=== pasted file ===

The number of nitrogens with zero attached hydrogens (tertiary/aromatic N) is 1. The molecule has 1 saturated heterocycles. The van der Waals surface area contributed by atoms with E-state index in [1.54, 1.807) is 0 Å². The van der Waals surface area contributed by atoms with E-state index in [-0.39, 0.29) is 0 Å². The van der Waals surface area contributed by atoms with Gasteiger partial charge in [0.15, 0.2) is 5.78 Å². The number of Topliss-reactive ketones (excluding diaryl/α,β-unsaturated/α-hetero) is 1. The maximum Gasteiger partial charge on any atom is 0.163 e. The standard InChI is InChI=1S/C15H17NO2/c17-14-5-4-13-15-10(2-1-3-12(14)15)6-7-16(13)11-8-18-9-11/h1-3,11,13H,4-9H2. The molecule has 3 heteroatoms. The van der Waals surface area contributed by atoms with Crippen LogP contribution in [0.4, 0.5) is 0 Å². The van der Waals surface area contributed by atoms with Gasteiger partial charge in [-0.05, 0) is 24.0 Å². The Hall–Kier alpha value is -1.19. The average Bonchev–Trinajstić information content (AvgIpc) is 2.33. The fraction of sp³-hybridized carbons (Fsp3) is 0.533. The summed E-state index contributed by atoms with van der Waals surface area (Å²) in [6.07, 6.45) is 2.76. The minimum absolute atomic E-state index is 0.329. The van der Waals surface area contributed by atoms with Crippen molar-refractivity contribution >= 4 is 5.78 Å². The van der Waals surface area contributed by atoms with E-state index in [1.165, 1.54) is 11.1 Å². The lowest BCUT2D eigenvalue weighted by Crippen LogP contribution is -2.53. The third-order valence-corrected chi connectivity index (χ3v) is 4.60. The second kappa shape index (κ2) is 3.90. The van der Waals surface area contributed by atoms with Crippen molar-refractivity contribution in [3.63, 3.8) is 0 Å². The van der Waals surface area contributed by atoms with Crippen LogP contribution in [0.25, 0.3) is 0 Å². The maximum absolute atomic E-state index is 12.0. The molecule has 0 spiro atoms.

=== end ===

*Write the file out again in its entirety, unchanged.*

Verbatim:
The number of nitrogens with zero attached hydrogens (tertiary/aromatic N) is 1. The molecule has 1 saturated heterocycles. The van der Waals surface area contributed by atoms with E-state index in [1.54, 1.807) is 0 Å². The van der Waals surface area contributed by atoms with E-state index in [-0.39, 0.29) is 0 Å². The van der Waals surface area contributed by atoms with Gasteiger partial charge in [0.15, 0.2) is 5.78 Å². The number of Topliss-reactive ketones (excluding diaryl/α,β-unsaturated/α-hetero) is 1. The maximum Gasteiger partial charge on any atom is 0.163 e. The standard InChI is InChI=1S/C15H17NO2/c17-14-5-4-13-15-10(2-1-3-12(14)15)6-7-16(13)11-8-18-9-11/h1-3,11,13H,4-9H2. The molecule has 3 heteroatoms. The van der Waals surface area contributed by atoms with Crippen LogP contribution in [0.4, 0.5) is 0 Å². The van der Waals surface area contributed by atoms with Gasteiger partial charge in [-0.05, 0) is 24.0 Å². The Hall–Kier alpha value is -1.19. The average Bonchev–Trinajstić information content (AvgIpc) is 2.33. The fraction of sp³-hybridized carbons (Fsp3) is 0.533. The summed E-state index contributed by atoms with van der Waals surface area (Å²) in [6.07, 6.45) is 2.76. The minimum absolute atomic E-state index is 0.329. The van der Waals surface area contributed by atoms with Crippen molar-refractivity contribution >= 4 is 5.78 Å². The van der Waals surface area contributed by atoms with E-state index in [1.165, 1.54) is 11.1 Å². The lowest BCUT2D eigenvalue weighted by Crippen LogP contribution is -2.53. The third-order valence-corrected chi connectivity index (χ3v) is 4.60. The second kappa shape index (κ2) is 3.90. The van der Waals surface area contributed by atoms with Crippen molar-refractivity contribution in [3.63, 3.8) is 0 Å². The van der Waals surface area contributed by atoms with Crippen LogP contribution in [0.25, 0.3) is 0 Å². The maximum absolute atomic E-state index is 12.0. The molecule has 0 spiro atoms.